And so she was. Rosamond loved children younger than herself. Her face was all over smiles when, after church, she stood waiting for the two little boys in the porch with her aunt, and set off with a small cavalier at each side to walk home to Caryll Place.

It was the first visit Hec and Ger had paid there since Miss Mouse's arrival, and they had lots of things to see and ask about. Several of their little friend's treasures made them rather envious, especially a new kind of ball, an india-rubber one—and india-rubber or gutta-percha toys were then something quite new—as round and plump as his own cheeks, filled Ger's heart with great longing.[Pg 139]

'It is a beauty,' he said. 'Hec, if anybody asks you what you think I'd like for a Chrithiemuss present, just you tell them a ball like Mith Mouse's, only p'raps even a little bigger. Do you think, Mith Mouse, that they cost a great lot of money?'

Rosamond shook her head.

'Not such a very great lot, I don't think,' she replied. 'When I was in London with papa and mamma, just before I came here, I saw balls like that in several of the toyshops, and I think, but I'm not quite sure, that the other day when I was out with auntie, and I was waiting for her in the carriage at Crowley— I think I saw some like it in that shop opposite the church. It's not exactly a toyshop, you know, but they have toys in one window.'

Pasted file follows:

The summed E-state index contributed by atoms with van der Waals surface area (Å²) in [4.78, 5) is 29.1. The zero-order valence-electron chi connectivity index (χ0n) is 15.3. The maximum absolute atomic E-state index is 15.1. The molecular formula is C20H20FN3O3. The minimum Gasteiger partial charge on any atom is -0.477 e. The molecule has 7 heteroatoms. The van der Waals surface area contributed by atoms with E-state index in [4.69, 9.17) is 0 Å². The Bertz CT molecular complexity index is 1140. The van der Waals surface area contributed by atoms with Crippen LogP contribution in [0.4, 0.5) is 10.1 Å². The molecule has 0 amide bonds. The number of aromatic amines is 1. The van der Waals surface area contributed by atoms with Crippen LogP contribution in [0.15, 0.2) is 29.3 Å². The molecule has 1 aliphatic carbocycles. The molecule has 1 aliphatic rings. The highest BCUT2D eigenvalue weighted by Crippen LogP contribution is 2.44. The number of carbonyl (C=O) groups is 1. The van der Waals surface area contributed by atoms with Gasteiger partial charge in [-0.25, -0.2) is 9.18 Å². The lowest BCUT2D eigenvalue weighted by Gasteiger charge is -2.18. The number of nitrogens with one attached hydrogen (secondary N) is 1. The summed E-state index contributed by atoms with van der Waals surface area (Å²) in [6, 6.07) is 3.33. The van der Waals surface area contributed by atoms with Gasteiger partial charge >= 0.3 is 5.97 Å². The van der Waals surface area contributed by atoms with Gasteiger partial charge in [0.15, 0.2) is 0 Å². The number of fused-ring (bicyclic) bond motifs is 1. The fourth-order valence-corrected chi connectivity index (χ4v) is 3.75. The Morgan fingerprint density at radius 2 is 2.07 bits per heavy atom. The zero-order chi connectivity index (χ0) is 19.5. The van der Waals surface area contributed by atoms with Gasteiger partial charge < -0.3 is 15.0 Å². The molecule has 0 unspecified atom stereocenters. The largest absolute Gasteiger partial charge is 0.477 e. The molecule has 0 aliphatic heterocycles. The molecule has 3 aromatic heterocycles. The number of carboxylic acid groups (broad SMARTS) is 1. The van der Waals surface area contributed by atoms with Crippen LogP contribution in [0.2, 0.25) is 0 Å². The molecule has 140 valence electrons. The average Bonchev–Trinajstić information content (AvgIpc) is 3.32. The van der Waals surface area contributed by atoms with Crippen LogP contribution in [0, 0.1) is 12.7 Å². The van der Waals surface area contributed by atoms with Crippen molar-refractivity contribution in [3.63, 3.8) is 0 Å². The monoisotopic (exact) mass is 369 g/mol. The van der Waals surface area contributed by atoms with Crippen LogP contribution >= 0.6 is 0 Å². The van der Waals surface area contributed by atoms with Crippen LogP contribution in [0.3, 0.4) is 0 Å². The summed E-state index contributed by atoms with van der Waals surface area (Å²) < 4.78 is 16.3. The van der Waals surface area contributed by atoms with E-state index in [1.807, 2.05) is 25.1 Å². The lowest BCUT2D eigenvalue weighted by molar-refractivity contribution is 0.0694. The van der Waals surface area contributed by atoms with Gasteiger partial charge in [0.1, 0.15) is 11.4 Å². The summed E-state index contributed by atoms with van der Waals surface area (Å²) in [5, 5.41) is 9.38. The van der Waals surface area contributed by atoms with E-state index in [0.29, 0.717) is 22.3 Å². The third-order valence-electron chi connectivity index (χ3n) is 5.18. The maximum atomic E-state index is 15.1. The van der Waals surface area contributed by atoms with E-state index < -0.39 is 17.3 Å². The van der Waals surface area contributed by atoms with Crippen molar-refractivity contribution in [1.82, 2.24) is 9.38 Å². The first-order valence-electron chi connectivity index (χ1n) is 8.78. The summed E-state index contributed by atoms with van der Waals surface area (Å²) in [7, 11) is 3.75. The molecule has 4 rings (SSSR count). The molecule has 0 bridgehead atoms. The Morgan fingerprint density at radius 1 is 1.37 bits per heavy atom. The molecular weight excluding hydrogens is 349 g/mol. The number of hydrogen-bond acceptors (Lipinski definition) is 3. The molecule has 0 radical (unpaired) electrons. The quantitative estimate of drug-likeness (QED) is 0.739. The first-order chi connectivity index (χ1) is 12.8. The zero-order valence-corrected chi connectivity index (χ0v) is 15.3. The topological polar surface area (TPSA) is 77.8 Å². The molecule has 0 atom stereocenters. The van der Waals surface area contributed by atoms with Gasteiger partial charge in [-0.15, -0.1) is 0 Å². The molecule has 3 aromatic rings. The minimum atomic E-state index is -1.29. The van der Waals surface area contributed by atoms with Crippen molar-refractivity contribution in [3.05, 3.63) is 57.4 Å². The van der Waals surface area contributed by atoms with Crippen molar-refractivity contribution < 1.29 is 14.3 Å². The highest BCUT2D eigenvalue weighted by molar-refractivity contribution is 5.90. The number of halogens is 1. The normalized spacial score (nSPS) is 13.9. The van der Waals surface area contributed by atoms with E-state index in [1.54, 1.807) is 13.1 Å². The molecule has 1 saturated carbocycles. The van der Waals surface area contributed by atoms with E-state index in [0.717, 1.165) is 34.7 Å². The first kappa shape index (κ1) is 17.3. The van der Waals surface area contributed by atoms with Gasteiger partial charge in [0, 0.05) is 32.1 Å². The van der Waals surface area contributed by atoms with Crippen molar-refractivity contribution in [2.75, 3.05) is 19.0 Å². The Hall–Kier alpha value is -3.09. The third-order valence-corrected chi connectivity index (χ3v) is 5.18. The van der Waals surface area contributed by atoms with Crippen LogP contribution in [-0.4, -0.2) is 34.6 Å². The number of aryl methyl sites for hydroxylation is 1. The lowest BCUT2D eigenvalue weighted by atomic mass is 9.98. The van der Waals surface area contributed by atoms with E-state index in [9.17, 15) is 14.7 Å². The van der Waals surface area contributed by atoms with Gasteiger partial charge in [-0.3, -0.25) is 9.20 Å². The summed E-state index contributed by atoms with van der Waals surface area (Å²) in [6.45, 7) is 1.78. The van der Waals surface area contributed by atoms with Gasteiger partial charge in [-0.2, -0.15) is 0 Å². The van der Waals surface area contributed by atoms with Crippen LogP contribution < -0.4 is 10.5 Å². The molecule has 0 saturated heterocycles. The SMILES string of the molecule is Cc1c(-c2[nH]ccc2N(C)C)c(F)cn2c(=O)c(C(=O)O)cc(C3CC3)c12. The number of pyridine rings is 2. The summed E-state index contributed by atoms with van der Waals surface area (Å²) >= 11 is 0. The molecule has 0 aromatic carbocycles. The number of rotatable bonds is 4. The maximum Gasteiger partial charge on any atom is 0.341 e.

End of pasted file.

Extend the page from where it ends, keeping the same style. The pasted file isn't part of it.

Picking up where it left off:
'Oh, I know where you mean,' said Hec. 'It's Friendly's—it's a mixty sort of shop.'

'Do look again, Mith Mouse,' said Gervais, 'the venny first time you go that way, and p'raps somebody will give me one at Chrithiemuss.'

He heaved a deep sigh of hope and anxiety in one. And Rosamond smiled to herself as she made a little plan.[Pg 140]



The winter was not going to set in just yet after all. That bright, clear, cold Sunday was followed by a week or two of milder but very disagreeable weather—almost constant rain and very few glimpses indeed of blue sky or sunshine. Miss Mouse arrived every morning muffled up almost to her eyes to keep her dry in the pony-cart, and most afternoons the close carriage was sent from Caryll to fetch her.

There was no question of the boys going to the vicarage across the moor, and even by the road, which dried quickly, every time they walked home they could not help getting very muddy and splashed, and they could not have their own pony cart as much as usual, as their mother's pony was laid up, and old Bobbin had extra work on this account.

On the first half-holiday of this rainy weather the three elder boys went off after dinner and did not[Pg 141] come in till tea-time, in consequence of which Pat woke next morning with a bad cold, and Archie with a slight one. So orders were issued that there were to be no more expeditions or long walks till the wet days were over—indeed, Pat had to stay indoors altogether for nearly a week, as he had a delicate throat, which was apt to get very sore when he caught cold.